If you prefer a stock feeling mouse, these are the switches you should go for!
These switches are manufactured in Japan. They are a different take on the standard Omron switches, with a lighter click feel and gold plating on the switch contacts.
These switches are generally considered an upgrade over the standard Omron switches, however, they are manufactured with a slightly taller plunger, so they are not compatible with all mice. If your mouse has zero pre-travel or a tight fit for switches, you might run into issues with these.
Huano Blue Shell White Dot
Huano is one of the original mouse micro-switch manufacturers. They are generally known for having some of the heavier switches on the market. Huano switches are most commonly found in Zowie mice.
There is a blue shell variant that has a blue plunger dot instead of the white plunger dot that comes with gold plating. This variant does not come with any contact plating.
Premium, medium, gold plated switches.
Zippy are a lesser known micro-switch manufacturer with some impressive tactile switch offerings.
These are an excellent replacement for the original Omron D2FC-F-7N switches. They're similar in feel to Japanese Omrons, but without any compatibility issues from plunger height.
ZF DGBE-FL60 (Gold Dot)
These look cool, wink wink.
Very consistent medium-heavy switches. ZF is a global manufacturer with many different types of micro-switches. These are the most popular computer mouse targeted switch that they offer, with a very balanced feel and classy look!
These are a great alternative to Huano switches if you're looking for a heavier click with better longevity.
Here is where you'll find switches of unusual sizes or soldering type, so you will need to be extra careful in making sure that your device is compatible with these. These are typically used for side buttons, DPI switches, older mice, or office mice.
Kailh Silent Micro-switch
If you've been keeping people up at night with all that clicking, it might be worth giving these a try. They're not the best feeling switches out there, but they're definitely silent.
Note - The 4.3H and 7.3H switches are pretty much dead silent, but the 9.2H switches tend to make a little bit of noise.
These switches are two pin opposed to the traditional three pins. To install these switches, you would solder them using the first and second pin holes, leaving the third (bottom) pin empty.
Most modern devices are compatible with these switches, as the first and third pin have the same function on a mouse circuit board, but you should still double-check with your device just to be sure. They also have differing plunger heights - with 7.3H being the most common. You need to figure out which height is compatible with your device.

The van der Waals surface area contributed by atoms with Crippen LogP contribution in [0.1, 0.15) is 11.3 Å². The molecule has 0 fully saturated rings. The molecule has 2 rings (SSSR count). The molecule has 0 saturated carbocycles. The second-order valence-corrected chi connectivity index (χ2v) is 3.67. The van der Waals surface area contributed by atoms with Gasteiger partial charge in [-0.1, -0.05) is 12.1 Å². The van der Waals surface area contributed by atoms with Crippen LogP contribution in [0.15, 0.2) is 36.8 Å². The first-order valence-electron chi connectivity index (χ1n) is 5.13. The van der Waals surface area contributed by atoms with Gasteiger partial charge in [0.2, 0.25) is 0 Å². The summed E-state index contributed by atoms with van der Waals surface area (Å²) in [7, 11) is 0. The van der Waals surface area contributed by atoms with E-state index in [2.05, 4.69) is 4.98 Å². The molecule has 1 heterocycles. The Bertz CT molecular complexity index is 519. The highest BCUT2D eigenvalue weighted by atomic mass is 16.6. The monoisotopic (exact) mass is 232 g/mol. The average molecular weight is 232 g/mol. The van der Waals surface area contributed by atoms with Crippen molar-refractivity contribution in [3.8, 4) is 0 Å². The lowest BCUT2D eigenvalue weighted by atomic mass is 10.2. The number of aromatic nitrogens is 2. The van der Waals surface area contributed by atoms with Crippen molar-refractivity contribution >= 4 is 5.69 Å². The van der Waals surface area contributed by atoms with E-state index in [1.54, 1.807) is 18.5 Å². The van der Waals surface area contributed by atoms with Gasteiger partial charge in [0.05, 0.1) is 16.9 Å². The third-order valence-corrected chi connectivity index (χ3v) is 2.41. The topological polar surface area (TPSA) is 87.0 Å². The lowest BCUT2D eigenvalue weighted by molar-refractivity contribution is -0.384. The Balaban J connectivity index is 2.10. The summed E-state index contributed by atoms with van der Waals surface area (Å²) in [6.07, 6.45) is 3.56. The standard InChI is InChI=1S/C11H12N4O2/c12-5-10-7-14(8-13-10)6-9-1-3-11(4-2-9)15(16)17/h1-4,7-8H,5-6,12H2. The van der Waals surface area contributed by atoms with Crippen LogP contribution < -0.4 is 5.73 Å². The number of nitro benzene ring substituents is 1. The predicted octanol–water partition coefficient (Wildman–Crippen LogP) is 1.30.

Kailh SMT Mini Micro-switch
These switches are surface mounted to terminals on the mouse PCB (circuit board), rather than mounted using pins on the bottom of the switch. This type of soldering is mainly used for side buttons, such as on the Logitech G Pro Wireless.
Kailh Mini 5.5H Micro-switch
These are basic two pin switches offered by Kailh. These are square type switches typically used in smaller devices. We don't recommend using these in gaming mice, unless you are looking to replace a DPI button or secondary button that is compatible.
Kailh High Mini Micro-switch
This type of switch is typically used as a replacement for a scroll wheel switch. It replaces the actual button press feel of the scroll wheel click, but not the actual scrolling feel like an encoder does.
Optical mouse switches are relatively new in the gaming mouse space. Instead of functioning via mechanical force like all of the switches above, they work using an infrared light system implemented on the circuit board of the mouse.
These switches are designed to tackle the lifespan and double-clicking issues that mechanical switches can face down the road. These switches are not interchangeable with mechanical switches, or vice versa.
Unfortunately, most optical switches do not feel or sound as impressive as mechanical switches are capable of. The technology is still being improved, and we are excited for the future of optical switches!
Optical mouse switches are not soldered into the mouse - instead they are mounted into the PCB using clips on the switches.
Razer's Custom Optical Mouse Switches!
These purple plunger switches are very unique looking and found in all of Razer's newest mice offerings. You cannot currently purchase replacements of these anywhere, but hopefully that will change in the future!
At first, the community found these switches quite mushy and underwhelming - but they have since been further improved and the latest batches of their mice are much more enjoyable to use.
TTC Optical Switches!
These are TTC's newest switch release and the first iteration of their optical switch. These switches are found in Roccat's optical release, the Roccat Burst Pro.
The community reviews on these so far are mixed, they seem to be that type of thing where you will either love them or hate them - most people would say that they have a snappy but hollow feeling to them.